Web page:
Tuesday 22 January 2013
Blood of the Werewolf
Writers: Bruce G Hallenbeck, Kevin J Lindenmuth, Stephen C Seward, Joe Bagnardi
Producer: Kevin J Lindenmuth
Cast: Tony Luna, Mia Borrelli, Sasha Graham
Year of release: 2002
Reviewed from: UK DVD
I found this one at the Post Office. At the Post Office!
There’s a rack of cheap DVDs on the counter and I occasionally flick through them as I’m waiting to post a letter or buy some stamps. Mostly they’re crap, which isn’t a problem with me except that they’re mostly mainstream crap. The few that might be described as ‘cult’ are generally films I’ve already seen.
But last week I was in the Post Office and spotted a werewolf movie. I picked up the disc. Blood of the Werewolf. That rang some bells. Wasn’t this a Kevin G Lindenmuth movie? I checked the credit block and indeed it was. And is.
Lindenmuth is an indie film-maker who carved out a name for himself in the 1990s (and into the 2000s) by overseeing anthology pictures. He would team up with a couple of pals - people like Ron Ford and Tim Ritter - and they would each direct one segment before bolting them together. Lindenmuth made some non-anthology features too although even on those he often shared directorial duties. These things evidently sold okay. Back in the pre-digital 1990s Lindenmuth was one of those directors whose name became known even if you hadn’t seen his movies, like JR Bookwalter or Scooter McCrae. In fact all three gentlemen had films released in the UK through the good old Screen Edge label.
The Addicted to Murder trilogy was about vampires, the Alien Agenda and Alien Conspiracy trilogies were both about, well, aliens. But I was surprised, on checking the fellow’s filmography, to find how many lycanthrope films Lindenmuth has made. Starting with Rage of the Werewolf in 1999, followed by this one and then Werewolf Tales and Bites: The Werewolf Chronicles. Nowadays he mostly seems to make medical documentaries.
There are three unconnected stories in Blood of the Werewolf of which one works. It’s not the first one, 'Blood Reunion', which was written, produced and directed by Bruce G Hallenbeck. Despite running to a full 35 minutes of the movie’s 82-minute running time, this is a flat nothing of a story, so dull and unimaginative that I had actually forgotten it before the movie ended. Seriously. As I near the end of a movie I start toying with ideas about what angle to take in my review and how to start things off - and I realised that I could not remember anything about the segment which I had watched a mere 40 minutes or so earlier. I really had to wrack my brains.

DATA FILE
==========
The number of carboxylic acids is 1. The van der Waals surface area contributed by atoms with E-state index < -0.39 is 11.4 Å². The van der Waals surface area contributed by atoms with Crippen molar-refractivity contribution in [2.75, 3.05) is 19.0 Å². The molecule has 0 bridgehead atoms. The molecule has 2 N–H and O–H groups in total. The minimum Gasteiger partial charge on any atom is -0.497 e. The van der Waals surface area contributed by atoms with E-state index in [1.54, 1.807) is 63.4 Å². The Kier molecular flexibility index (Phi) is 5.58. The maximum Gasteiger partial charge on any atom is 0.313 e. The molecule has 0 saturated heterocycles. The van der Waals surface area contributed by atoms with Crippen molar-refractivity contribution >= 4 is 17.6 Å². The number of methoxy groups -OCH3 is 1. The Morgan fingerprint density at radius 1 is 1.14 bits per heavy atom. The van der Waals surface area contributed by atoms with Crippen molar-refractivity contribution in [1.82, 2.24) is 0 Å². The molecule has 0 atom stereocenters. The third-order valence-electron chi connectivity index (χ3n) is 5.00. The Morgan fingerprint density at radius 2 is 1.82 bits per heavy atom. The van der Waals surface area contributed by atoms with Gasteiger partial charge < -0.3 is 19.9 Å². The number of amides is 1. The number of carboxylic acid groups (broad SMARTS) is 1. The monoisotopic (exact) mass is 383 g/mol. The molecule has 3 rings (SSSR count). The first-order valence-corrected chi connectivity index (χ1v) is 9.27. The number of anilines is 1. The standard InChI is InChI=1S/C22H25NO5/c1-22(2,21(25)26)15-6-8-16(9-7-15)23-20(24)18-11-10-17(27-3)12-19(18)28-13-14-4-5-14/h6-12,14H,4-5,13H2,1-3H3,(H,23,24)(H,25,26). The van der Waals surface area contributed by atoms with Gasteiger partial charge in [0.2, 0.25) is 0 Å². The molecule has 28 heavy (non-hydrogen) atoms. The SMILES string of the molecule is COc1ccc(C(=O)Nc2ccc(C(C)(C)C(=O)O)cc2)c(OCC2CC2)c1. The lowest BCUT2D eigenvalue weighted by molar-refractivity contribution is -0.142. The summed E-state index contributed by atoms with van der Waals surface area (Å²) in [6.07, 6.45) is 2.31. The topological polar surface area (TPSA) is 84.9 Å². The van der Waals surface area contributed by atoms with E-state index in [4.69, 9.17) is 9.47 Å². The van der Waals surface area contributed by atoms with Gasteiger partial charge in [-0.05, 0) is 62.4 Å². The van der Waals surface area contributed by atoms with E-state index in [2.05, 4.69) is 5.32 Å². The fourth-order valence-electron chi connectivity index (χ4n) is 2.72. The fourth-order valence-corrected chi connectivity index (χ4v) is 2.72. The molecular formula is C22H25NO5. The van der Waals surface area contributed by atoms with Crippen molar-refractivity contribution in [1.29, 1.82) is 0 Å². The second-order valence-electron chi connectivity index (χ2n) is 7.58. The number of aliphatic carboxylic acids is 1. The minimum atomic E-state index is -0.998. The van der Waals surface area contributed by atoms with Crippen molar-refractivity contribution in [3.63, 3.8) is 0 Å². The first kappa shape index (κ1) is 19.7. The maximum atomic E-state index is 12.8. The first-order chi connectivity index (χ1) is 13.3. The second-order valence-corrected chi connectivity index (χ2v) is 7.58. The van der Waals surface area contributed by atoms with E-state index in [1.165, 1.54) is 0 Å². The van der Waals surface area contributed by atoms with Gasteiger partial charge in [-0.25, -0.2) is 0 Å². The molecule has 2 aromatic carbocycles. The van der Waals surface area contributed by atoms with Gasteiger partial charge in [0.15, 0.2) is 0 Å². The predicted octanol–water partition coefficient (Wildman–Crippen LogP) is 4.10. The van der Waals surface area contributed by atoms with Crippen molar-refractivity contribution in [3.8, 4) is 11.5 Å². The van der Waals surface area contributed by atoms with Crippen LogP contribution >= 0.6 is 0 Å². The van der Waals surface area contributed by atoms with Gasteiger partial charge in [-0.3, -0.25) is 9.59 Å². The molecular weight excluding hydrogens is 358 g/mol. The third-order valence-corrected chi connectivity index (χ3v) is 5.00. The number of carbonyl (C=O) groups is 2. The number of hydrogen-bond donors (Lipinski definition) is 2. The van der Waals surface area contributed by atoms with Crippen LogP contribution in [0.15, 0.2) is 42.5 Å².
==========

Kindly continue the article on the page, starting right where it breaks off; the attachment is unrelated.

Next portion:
The apparently pseudonymous Tony Luna plays Edward Sparrow, a successful horror novelist who returns to the nowheresville town where he grew up to seek out an old flame, Jane Bradford (Mary Kay Hilko: The Temptress, Shadow Tracker: Vampire Hunter). He asks directions from the three town drunks (Bill Chaput, Ron Rausch and Hallenbeck himself, who were all in Joe Bagnardi’s anthology The Edge of Reality, as was Hilko) who not only recognise Sparrow but also helpfully point him to “the old Radford place” (well, duh).
Jane lives with her grandmother, played by Helen Black (writer-director of, good grief, The Erotic Diary of Misty Mundae) in a grey wig whose evident youth is explained by the need to play herself thirty years younger in a flashback to Jane’s rather unconventional and bloody birth. Granny Radford is a bible-thumping Christian fundamentalist who didn’t let Jane have boys round when she was in school and isn’t about to start letting her have men-friends drop by now. She also has a large, metal cross on the wall with a suspiciously sharp point at the base. I wonder if that will become significant.
Sparrow checks into a local motel where he is visited by the town sheriff (the aforementioned Joe Bagnardi, also credited as DP). Several dogs and cats have been slain and the cop wonders whether the visitor knows anything about this. “Horror writers aren’t in the habit of murdering cats and dogs,” explains Sparrow, patiently. The sheriff is back when one of the drunk guys turned up murdered. “Something either cut off or tore off his ear,” explains the law enforcement official. Look, I realise that you probably don’t get many murders in your little town but if you can’t tell the difference between a cut and a tear...
Also, the loss of an ear is not normally fatal. But never mind.